One of our web hosting companies recently made an upgrade causing database errors in a client’s website. Of course, it happened the day before a holiday and we needed to fix it asap. Luckily, we were able to do so and had the site fully functional with very little downtime, thus giving the client peace of mind and allowing our tech team to celebrate the holiday with friends and family!
Sound familiar? Have you ever experienced a hacked website or some downtime due to server issues? Or, even worse, a complete website failure?
We never expect such a crisis, but it still happens.
As a business owner you face many decisions. One of them shouldn’t be what to do if and when your website crashes.
Ask yourself these questions:
- What happens if my website crashes?
- What happens if my website gets hacked?
- Is my website running with the latest updates and patches?
- Does my webmaster keep backups of my website? If so, how often?
- Does my web host have backups? If so, how often?
Yes, these are complicated and confusing questions, but having the answers to each and every one could save you lots of time and hassle should your website go down or get hacked.
Having a “Website Disaster Plan” is essential and very easy to create. Open the lines of communication with your webmaster and put together a simple list of safety measures to ensure your website runs optimally and, should disaster strike, restore it easily without much downtime, lost information, or added expense to you.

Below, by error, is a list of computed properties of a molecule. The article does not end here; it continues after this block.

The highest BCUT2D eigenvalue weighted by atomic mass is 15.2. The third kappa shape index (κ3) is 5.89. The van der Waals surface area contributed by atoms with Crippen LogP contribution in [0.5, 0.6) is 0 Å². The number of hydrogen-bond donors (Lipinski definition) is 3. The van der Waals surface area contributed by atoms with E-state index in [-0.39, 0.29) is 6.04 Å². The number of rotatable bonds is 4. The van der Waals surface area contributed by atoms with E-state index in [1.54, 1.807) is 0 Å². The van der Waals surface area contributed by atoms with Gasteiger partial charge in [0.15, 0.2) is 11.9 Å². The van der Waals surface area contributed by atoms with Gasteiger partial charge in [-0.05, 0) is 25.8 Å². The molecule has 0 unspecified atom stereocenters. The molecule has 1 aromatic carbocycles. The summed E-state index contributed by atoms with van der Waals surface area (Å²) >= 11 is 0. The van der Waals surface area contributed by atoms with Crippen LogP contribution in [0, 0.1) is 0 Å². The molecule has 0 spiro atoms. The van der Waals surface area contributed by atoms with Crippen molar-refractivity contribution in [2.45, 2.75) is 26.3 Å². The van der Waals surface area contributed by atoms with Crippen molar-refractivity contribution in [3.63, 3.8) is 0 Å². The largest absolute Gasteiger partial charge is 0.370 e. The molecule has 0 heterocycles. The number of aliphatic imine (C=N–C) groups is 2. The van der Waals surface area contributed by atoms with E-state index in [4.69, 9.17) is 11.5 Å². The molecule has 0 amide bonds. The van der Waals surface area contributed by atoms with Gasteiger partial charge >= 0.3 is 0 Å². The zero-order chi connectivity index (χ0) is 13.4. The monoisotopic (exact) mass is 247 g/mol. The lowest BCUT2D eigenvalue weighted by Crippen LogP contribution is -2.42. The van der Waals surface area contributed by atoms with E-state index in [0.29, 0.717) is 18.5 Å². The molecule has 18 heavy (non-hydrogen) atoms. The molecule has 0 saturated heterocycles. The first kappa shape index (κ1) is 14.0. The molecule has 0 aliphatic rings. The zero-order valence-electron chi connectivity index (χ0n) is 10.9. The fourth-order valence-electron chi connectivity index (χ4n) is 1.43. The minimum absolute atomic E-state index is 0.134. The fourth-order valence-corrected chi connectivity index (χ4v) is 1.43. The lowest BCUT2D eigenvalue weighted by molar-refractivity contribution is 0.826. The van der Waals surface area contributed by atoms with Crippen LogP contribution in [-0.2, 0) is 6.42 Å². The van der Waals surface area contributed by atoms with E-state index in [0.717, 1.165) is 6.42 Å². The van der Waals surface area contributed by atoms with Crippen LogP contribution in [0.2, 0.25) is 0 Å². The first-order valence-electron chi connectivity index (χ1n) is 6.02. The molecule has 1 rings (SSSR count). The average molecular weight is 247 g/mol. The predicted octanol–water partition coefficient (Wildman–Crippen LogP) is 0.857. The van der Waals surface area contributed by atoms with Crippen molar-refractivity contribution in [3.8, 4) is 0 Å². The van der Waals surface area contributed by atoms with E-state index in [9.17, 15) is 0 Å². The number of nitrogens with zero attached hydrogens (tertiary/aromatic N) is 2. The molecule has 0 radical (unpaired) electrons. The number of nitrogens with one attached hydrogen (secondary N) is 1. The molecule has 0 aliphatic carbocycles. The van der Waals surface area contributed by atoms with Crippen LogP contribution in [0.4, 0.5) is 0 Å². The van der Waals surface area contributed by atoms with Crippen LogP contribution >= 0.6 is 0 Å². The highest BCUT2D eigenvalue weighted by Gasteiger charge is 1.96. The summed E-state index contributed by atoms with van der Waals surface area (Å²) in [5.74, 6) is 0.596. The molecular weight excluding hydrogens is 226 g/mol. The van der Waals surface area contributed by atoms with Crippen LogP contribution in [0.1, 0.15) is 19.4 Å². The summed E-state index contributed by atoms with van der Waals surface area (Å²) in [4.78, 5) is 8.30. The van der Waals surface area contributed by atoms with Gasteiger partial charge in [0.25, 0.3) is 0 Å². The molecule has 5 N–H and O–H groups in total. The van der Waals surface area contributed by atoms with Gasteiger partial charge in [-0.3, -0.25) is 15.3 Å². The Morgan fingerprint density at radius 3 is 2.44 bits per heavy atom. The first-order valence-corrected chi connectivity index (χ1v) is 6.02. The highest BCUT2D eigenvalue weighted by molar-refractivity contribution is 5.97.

Websites are unfamiliar territory to many studio owners and regular backups may not be on your radar. But, creating a plan is easy — you just need to know who is responsible for the backups and ensure they’re being done. Here are some take away points:
1. Take charge and ask questions.
Open the lines of communication with your webmaster. Ask how often your site is being backed up. Ask if all the security updates and patches are being made to help prevent hacking and database errors. While many hosting companies maintain a regular backup schedule, ultimately the responsibility falls on you and your webmaster for backing up your website.
2. Decide on the best backup schedule.
A good rule of thumb is to back up as often as your website changes. And, if possible, schedule your backups to happen at the quietest time of your website to avoid any disruption.
3. Do it now!
Remember, disaster can strike at any time. Be sure you and your webmaster create a full backup of your website and maintain regularly scheduled backups.